II. An Introduction to Plant Morphology: Shoots and Roots!

Learning Objectives:

  • Differentiate between Plant Morphology and Plant Anatomy
  • Define jargon
  • Identify the four repeating units of the shoot

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I. What is Plant Morphology?


    When you look at a plant, what do you see? The leafs, the stem, perhaps some flowers or even roots. These are all parts of the plant's morphology, or the form and arrangement. Plant morphology (from the Greek morphe meaning "form" and -ology meaning "study of") is the study of the form and structure of a plant, often in conversation referring to external structure at the macroscopic level. Plant anatomy is specifically the study of the internal form and structure of plants, usually at the cellular level. Simply put, plant morphology encompasses external and internal form and structure, while plant anatomy specifically refers to internal form and structure. 

In some instances within archaeology and its associated discipline anthracology (the study, analysis, and identification of charcoal based on wood anatomy), archaeological remains of preserved plant material or charcoal relies on these internal structures of wood for plant identification. Aside from these special case scenarios, identifying a plant based on the anatomy is usually not pragmatic. Plant morphology is often the most practical and efficient method for plant identification. Luckily, plants are simple.

Scientific Jargon 

    Disciplines from sociology to quantum physics have specific words or phrases to concisely describe something in that discipline. The specialized, technical language is called jargon. Jargon is abundant in plant morphology as there needs to be a word or phrase to concisely describe an appearance or morphological feature. Much like learning a new language, learning jargon can be overwhelming at first, but over time, it become familiar. As an educator, I believe that it is important use jargon for exposure and scientific completeness. With time, the unfamiliar terms will become frequently used entries in your lexicon. I recognize that there will be a plethora of jargon in the remainder of this section, but is worth noting that this is a distillation of plant morphology; ergo jargon density is high.

II. Roots & Shoots: A Basic Theme of Plant Growth & Development

    It is usually good to start simple and work our way up. Plants can be simplified into two sections: roots & shoots. The root and shoot sections grows from a special set of cells called the apical meristem. From the apical meristem all of the root and shoot structures emerge. In the root, this apical meristem is called the root apical meristem, while in the shoot section it is called the shoot apical meristem. These apical meristems are the primary growing points and contain totipotent cells (i.e. cells that can become any type of cell).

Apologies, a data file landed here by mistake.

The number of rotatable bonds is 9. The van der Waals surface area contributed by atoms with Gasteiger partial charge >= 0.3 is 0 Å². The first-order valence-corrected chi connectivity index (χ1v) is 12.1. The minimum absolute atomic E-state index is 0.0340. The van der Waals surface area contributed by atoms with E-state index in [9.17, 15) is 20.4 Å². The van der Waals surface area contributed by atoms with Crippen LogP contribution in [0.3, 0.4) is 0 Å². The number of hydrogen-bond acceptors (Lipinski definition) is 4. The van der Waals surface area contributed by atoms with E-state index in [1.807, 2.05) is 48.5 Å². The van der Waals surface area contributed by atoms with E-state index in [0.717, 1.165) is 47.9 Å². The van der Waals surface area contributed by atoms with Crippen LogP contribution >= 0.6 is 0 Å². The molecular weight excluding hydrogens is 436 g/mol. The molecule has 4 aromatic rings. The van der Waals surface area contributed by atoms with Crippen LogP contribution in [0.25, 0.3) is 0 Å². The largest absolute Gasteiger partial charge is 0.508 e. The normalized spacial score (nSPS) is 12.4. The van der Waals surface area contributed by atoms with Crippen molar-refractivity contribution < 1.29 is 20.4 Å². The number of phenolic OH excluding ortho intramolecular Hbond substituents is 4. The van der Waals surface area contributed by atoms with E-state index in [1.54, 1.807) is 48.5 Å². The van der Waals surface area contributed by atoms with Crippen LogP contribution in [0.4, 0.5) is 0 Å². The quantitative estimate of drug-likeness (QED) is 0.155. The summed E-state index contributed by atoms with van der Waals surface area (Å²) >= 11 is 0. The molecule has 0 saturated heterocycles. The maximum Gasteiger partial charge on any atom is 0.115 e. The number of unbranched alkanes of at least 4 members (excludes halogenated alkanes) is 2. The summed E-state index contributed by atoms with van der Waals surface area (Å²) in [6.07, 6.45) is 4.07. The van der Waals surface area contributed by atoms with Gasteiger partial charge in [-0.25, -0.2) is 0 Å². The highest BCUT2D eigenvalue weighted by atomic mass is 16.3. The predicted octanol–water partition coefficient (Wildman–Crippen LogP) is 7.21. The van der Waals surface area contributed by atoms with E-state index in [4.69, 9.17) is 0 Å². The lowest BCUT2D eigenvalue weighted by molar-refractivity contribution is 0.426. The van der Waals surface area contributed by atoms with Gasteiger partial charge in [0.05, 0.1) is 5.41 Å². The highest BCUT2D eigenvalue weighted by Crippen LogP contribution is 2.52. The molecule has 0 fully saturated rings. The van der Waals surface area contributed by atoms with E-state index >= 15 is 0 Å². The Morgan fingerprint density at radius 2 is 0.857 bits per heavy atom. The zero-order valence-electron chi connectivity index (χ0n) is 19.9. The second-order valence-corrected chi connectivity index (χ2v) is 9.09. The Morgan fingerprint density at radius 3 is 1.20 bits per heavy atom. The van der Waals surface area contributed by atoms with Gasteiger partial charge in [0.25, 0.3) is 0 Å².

Roots are typically subterranean structures used for structural support and water and nutrient uptake.  Roots can be classified into two main types. The first type is the tap root- a straight, relatively thick, tapering root that proceeds vertically downward with smaller roots emerging from it called lateral roots. Lateral roots are relatively small roots that proceed from the tap root that strategically grow through the soil to collect water and nutrients. The second type are the fibrous roots- a type of root structure where many relatively small, fibrous root grow from the shoot. Ferns and grasses are examples of plants with fibrous roots, while dandelions and carrots are examples of plants with prominent tap roots.

   Shoots are typically vegetative, superterranean structures made of a repeating unit called a phytomer. The phytomer is comprised of four structures: leaf, axillary bud, node, and internode. A leaf is usually a flattened structure that usually carries out photosynthesis. An axillary bud is a potential growing point for shoot tissue located at the base of a leaf (the base of the leaf is called the axil). A node is a region on the shoot where the leaf and axillary bud arise, while the internode is the shoot tissue between the nodes. These four structures repeat throughout the shoot. All shoot structures are variations on the phytomer, including flowers, which are modified and specialized leaves. The first set of leaves that emerge are called cotyledons, which often have a different shape that the true leaves that emerge at the next node. In some plants cotyledons remain underground and/or act as a source of nutrients for the growing plant. The petiole is the stick part of the leaf that connects it to the stem. Some leaves do not have petioles.

 Above is an "artistic rendering" of a basic plant.
 Below is an outline of the primary layout of the plant followed by a proper diagram of a generalized plant morphology. 

    1. Roots:
            Primary Root (sometimes called Tap Root)
                    Lateral Roots 
            Fibrous Roots (Grasses & Ferns)
    2. Shoots:
                    Axillary Bud

The plant is comprised of two parts: Roots and Shoots

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